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Interview with AI artist Julie Wieland

Julie Wieland is a graphic designer who has developed into a promising AI artist. Her first collection of AI artworks were sold as NFTs titled Temporary

1. You started out as a multidisciplinary graphic designer. Now you just launched a successful collection of NFTs called Temporary with 100 post-photographic images produced with an AI text-to-image generator. Describe your journey to becoming an AI artist.

Julie Wieland: My career as a graphic designer is hugely influenced by the love of photography I developed when I was 14 years old and self-taught Photoshop to create new worlds beyond the raw pictures I took. Now, over 15 years later, I feel like I have come full circle – but instead of using a physical camera, I can now use a virtual camera that makes it possible to create everything my mind is capable of putting into words.

My journey into generative art started last summer in July/August 2022, when I got access to Dalle-2 and later on in November adding Midjourney to the toolbox. After playing around with it and including it into my daily workflows as a graphic designer, I quickly realized how powerful AI can and will become in all creative fields.

2. How did you come up with the idea for Temporary. The images are beautiful but a bit haunting, fitting for the theme of grief. 

Julie Wieland: Everybody knows that sometimes in life you have to go through hardships, but it all depends on what you “do” with those feelings and emotions. For me personally, it’s really freeing to transform those feelings into some form of art, that’s how I coped with it for the majority of my life – and that’s also how and why my thought-provoking collection “Temporary” came to life.

With my collection “Temporary” portraying the 5 stages of grief (denial, anger, bargaining, depression, and acceptance), I hope that I can guide a few people through some hard times in their lives – I aim to encourage and inspire individuals to connect with their own emotions and seek comfort in the knowledge that they are not alone on their journey.

3. What was your creative process for Temporary? How long did it take to come up with the images you wanted? How did you mint them as NFTs?  

Julie Wieland: I started with delving into the emotional journey of grief, outlaying a story for each stage of grief and trying to express each stage through visual storytelling and a carefully crafted use of color (f.ex. Denial = Yellow/Orange expresses insecurity and naivety, Anger = Red/Pink expresses violence and danger). I generated over 1500 images to curate the final 100 images that now made the collection – this roughly took me over 20 days to curate and edit the final post-photographic images.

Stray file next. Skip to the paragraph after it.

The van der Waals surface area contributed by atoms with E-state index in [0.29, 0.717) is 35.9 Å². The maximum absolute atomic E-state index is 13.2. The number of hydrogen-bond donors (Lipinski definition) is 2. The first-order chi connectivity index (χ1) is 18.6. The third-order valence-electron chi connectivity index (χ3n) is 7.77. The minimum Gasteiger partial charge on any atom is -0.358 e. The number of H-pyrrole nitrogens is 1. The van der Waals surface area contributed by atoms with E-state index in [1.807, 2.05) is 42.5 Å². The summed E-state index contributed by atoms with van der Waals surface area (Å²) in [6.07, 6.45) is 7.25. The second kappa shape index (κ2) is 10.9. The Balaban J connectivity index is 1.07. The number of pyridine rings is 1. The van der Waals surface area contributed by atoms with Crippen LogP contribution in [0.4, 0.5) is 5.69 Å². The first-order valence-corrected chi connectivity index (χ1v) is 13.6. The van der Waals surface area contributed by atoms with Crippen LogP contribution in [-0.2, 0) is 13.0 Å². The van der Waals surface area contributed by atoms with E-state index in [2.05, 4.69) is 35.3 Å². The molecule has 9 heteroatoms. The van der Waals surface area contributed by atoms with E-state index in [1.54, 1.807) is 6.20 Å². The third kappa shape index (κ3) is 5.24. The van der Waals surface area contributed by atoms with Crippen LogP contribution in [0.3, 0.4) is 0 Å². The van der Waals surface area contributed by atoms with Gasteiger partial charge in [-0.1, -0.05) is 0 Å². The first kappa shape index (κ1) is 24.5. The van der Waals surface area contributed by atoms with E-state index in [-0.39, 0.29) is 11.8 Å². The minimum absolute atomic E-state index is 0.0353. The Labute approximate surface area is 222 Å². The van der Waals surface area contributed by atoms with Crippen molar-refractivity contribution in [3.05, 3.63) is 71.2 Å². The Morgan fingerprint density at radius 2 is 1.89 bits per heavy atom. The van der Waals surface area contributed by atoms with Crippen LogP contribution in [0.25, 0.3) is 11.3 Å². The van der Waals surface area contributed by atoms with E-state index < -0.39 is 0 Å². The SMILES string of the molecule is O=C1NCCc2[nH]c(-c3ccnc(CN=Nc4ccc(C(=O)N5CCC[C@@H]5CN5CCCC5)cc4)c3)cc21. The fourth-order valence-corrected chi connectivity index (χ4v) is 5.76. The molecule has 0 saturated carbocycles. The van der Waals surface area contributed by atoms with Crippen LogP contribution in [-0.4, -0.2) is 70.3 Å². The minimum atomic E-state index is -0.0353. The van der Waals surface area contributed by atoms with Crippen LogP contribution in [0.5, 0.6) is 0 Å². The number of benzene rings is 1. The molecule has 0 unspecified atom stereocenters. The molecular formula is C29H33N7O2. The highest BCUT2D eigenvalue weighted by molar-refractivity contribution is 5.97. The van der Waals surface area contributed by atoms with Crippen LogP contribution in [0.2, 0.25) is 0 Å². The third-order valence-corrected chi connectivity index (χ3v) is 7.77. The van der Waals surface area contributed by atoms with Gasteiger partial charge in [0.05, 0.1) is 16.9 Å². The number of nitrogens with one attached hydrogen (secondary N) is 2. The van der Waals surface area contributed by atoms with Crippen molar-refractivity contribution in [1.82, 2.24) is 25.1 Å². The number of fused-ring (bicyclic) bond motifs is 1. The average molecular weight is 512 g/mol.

4. You appear to spend a lot of time now on Midjourney and sharing your knowledge on Twitter. Do you plan on becoming a fulltime AI artist? 

Julie Wieland: I guess “never say never”, but not “as such” in the foreseeable future. I love learning new tools and sharing my knowledge online for somebody else to follow along and spark new ideas. For me personally, my AI artworks wouldn’t be able exist in this form without my years of knowledge I gathered as a graphic designer, so the two will always work in tandem.

5. Have you received any backlash for experimenting with AI image generators? Some traditional artists have criticized them for a variety of reasons (e.g., alleged copyright infringement, soulless, potential job displacement). Of course, some artists have wholeheartedly embraced these new AI tools, but artists appear to be divided. 

Julie Wieland: Yes, of course, absolutely. As with everything new in the world, there’s gonna be people that love it and people that hate it – AI-tools are no exception. The concerns about alleged copyright infringements are all valuable reasons to look into the processes of how these tools work. We went from paintings, to analog cameras, to digital cameras, to now have virtual cameras! You can’t stop progress from happening and I do believe that in the near future AI image generators will find there fix place in our daily lives as creatives.

AI won’t replace humans, but humans with AI will potentially replace humans without AI.

6. Who are your artistic and creative inspirations, past or present?

Julie Wieland: I feel hugely inspired by movie directors with a distinctive cinematic look, like Wes Anderson or Wong Kar Wai. But I’m also profoundly rooted in artists I learned about in art history while still in school, like Cindy Sherman and Marina Abramovic.

Creative inspirations can be found in everyday moments, and thanks to AI it’s now easier to bring new work to life, as it doesn’t require you to transport yourself to anywhere else in the world or time – you can revisit the past or go deep into the future.

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